Diseases of the Colon & Rectum

, Volume 40, Supplement 10, pp S37–S42 | Cite as

Different expressions of sialyl Tn antigen between polypoid and flat-type early colorectal cancers

  • Atsushi Nanashima
  • Tohru Nakagoe
  • Terumitsu Sawai
  • Shiro Nakamura
  • Hiroyuki Yamaguchi
  • Toru Yasutake
  • Hiroyuki Kusano
  • Hiroyoshi Ayabe
Original Contributions


PURPOSE: Sialyl Tn (STn) antigen is a cancer-associated carbohydrate antigen expressed in cancers of the digestive tract. We compared the proportion of specimens of flat-type colorectal cancers expressing STn with that of polypoid cancers, by examining the immunohistochemical reactivity of STn in various morphologic types of early and advanced colorectal cancers. METHODS; A total of 111 biopsies from the colorectal area were examined for STn expression, including 11 adenomas, 58 early cancers, and 42 advanced cancers. Each section was stained immunohistochemically for STn antigen. In each section, we examined STn expression in the cancer area, adjacent mucosa, and normal epithelium. RESULTS: STn expression was detected in 90.9 percent of adenomas, 36.2 percent of early cancers (T1), 64.3 percent of advanced cancers (>T1), and 52 percent of mucosa adjacent to cancer. The morphology of cancer tissue did not influence the number of specimens exhibiting STn antigen expression in mucosa adjacent to cancer cells. STn antigen was rarely expressed in flat or depressed-type early cancers (T1; 7.1 percent), and the expression was higher in moderately than in well-differentiated adenocarcinomas. In advanced cancers (>T1), a similar proportion of protruding and small ulcerative cancers expressed STn. CONCLUSION: Our results suggest that the low expression of STn antigen in flat-type cancers may be the result of different mechanisms of cellular transformation during carcinogenesis from the usual adenoma-carcinoma sequence in colorectal neoplasms.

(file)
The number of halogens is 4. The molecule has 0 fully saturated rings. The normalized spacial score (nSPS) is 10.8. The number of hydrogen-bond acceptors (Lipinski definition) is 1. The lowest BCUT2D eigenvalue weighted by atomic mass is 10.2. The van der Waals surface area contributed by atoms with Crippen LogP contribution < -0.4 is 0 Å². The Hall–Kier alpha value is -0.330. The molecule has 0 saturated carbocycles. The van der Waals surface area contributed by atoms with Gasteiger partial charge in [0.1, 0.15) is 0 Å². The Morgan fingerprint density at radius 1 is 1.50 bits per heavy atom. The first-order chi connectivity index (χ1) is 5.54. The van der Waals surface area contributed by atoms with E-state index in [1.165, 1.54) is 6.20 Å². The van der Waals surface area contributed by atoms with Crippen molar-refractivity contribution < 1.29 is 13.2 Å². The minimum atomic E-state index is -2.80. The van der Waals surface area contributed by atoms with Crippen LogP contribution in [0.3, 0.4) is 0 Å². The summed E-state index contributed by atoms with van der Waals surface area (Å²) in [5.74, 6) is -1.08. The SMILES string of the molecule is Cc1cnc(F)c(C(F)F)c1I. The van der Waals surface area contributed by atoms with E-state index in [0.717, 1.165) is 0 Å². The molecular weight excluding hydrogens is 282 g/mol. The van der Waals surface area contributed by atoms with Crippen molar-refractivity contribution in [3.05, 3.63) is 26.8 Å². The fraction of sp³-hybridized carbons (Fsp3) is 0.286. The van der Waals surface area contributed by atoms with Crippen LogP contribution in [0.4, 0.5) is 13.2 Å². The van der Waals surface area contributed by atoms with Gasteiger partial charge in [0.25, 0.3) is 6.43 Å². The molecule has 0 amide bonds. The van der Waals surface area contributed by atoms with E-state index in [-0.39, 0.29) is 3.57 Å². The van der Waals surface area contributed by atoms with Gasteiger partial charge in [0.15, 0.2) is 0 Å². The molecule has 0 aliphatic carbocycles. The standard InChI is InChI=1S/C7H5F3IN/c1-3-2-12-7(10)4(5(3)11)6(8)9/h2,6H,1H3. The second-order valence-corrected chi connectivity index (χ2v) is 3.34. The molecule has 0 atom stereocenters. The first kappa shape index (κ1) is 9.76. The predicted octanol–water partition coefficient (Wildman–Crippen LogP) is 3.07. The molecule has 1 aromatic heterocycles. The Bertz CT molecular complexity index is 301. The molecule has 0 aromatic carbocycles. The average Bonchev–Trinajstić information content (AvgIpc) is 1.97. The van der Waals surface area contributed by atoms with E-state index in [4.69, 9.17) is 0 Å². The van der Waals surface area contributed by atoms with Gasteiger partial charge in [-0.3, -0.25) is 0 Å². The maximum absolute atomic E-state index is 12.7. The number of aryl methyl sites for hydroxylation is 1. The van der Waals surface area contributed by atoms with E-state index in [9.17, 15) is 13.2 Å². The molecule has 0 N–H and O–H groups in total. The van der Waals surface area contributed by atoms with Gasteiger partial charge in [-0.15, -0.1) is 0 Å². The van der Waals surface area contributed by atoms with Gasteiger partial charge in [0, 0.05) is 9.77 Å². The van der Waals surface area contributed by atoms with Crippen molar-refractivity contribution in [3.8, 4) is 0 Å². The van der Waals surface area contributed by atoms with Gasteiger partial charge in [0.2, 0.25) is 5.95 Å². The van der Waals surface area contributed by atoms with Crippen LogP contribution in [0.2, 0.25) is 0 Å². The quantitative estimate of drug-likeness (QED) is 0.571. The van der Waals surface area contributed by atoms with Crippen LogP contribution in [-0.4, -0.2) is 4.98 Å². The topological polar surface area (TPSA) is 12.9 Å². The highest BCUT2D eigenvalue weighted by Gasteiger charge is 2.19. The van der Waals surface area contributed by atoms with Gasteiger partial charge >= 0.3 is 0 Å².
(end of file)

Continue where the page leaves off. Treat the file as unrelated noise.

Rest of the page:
Key words

Sialyl T-nantigen Flat-type colorectal cancer Mucosa adjacent to cancer 


  1. 1.
    Ajioka Y. Histogenesis and development process of colorectal carcinoma (in Japanese). In: Yoshida Y, ed. Shokakibyo Semina 46 Tokyo: Herusu Syuppan, 1992:49–62.Google Scholar
  2. 2.
    Kasumi A, Kratzer GL. Fast-growing cancer of the colon and rectum. Am Surg 1992;58:383–6.PubMedGoogle Scholar
  3. 3.
    Nagasako K, Sato S, Yashiro K, Suzuki S, Fujimori T. Natural history of superficial colorectal early cancers—from superficial to ulcerated lesions (in Japanese). Shokaki Naishikyo 1993;5:289–96.Google Scholar
  4. 4.
    Crawford BE, Stromeyer FW. Small non polypoid carcinomas of the large intestine. Cancer 1983;9:1760–3.Google Scholar
  5. 5.
    Rubio C, Shetye J. Flat adenoma-adenocarcinoma sequence in the colon of rats. Dis Colon Rectum 1994;37:1300–6.PubMedGoogle Scholar
  6. 6.
    Fujimori T, Satonaka K, Hirayama D,et al. Expression of ras oncogene product (p21) and point mutation of Ki-ras codon 12 in superficial early colorectal cancer (in Japanese). I to Cho 1992;27:111–7.Google Scholar
  7. 7.
    Yamagata S, Muto T, Uchida Y,et al. Lower incidence of K-ras codon 12 mutation in flat colorectal adenomas than in polypoid adenomas. Jpn J Cancer Res 1994;85:147–51.PubMedGoogle Scholar
  8. 8.
    Nanashima A, Tagawa A, Nakagoe T,et al. Relationship between morphological diversity and AgNORs or cathepsin B expression in colorectal cancers. Jpn J Gastroenterol 1996;31:646–53.Google Scholar
  9. 9.
    Nanashima A, Tagawa Y, Morinaga M,et al. Quantitative analysis of numerical chromosome aberrations in various morphological types of colorectal carcinomas. Jpn J Gastroenterol 1996;31:793–800.Google Scholar
  10. 10.
    Sasaki K, Sato T, Kurose A, Uesugi N, Ikeda E. Monosomy of chromosome 18 detected by fluorescencein situ hybridization in colorectal tumors. Cancer 1995;76:1132–8.PubMedGoogle Scholar
  11. 11.
    Filipe MI, Branfoot BM. Abnormal patterns of mucus secretion in apparently normal mucosa of large intestine with carcinoma. Cancer 1974;34:282–90.PubMedGoogle Scholar